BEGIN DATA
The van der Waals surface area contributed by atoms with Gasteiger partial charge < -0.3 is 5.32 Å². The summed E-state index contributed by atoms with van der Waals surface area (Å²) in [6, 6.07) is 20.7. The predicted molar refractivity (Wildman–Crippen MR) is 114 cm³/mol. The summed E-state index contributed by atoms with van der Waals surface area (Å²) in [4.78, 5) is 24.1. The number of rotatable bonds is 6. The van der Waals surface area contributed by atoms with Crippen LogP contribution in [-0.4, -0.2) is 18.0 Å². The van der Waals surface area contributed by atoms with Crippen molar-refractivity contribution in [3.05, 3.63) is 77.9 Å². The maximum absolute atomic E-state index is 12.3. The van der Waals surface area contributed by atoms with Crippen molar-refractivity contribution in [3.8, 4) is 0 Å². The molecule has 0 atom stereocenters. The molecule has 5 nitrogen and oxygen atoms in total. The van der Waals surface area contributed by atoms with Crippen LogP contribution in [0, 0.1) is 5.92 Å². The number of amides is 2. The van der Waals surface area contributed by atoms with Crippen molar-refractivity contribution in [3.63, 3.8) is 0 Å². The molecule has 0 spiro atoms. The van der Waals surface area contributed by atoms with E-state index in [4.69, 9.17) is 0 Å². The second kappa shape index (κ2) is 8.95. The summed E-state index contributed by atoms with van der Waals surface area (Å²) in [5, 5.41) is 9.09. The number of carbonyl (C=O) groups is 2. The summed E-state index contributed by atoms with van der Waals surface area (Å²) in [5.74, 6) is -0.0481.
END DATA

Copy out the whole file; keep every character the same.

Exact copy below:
The van der Waals surface area contributed by atoms with Gasteiger partial charge < -0.3 is 5.32 Å². The summed E-state index contributed by atoms with van der Waals surface area (Å²) in [6, 6.07) is 20.7. The predicted molar refractivity (Wildman–Crippen MR) is 114 cm³/mol. The summed E-state index contributed by atoms with van der Waals surface area (Å²) in [4.78, 5) is 24.1. The number of rotatable bonds is 6. The van der Waals surface area contributed by atoms with Crippen LogP contribution in [-0.4, -0.2) is 18.0 Å². The van der Waals surface area contributed by atoms with Crippen molar-refractivity contribution in [3.05, 3.63) is 77.9 Å². The maximum absolute atomic E-state index is 12.3. The van der Waals surface area contributed by atoms with Crippen molar-refractivity contribution in [3.8, 4) is 0 Å². The molecule has 0 atom stereocenters. The molecule has 5 nitrogen and oxygen atoms in total. The van der Waals surface area contributed by atoms with Crippen LogP contribution in [0, 0.1) is 5.92 Å². The number of amides is 2. The van der Waals surface area contributed by atoms with Crippen molar-refractivity contribution in [3.63, 3.8) is 0 Å². The molecule has 0 spiro atoms. The van der Waals surface area contributed by atoms with E-state index in [4.69, 9.17) is 0 Å². The second kappa shape index (κ2) is 8.95. The summed E-state index contributed by atoms with van der Waals surface area (Å²) in [5, 5.41) is 9.09. The number of carbonyl (C=O) groups is 2. The summed E-state index contributed by atoms with van der Waals surface area (Å²) in [5.74, 6) is -0.0481.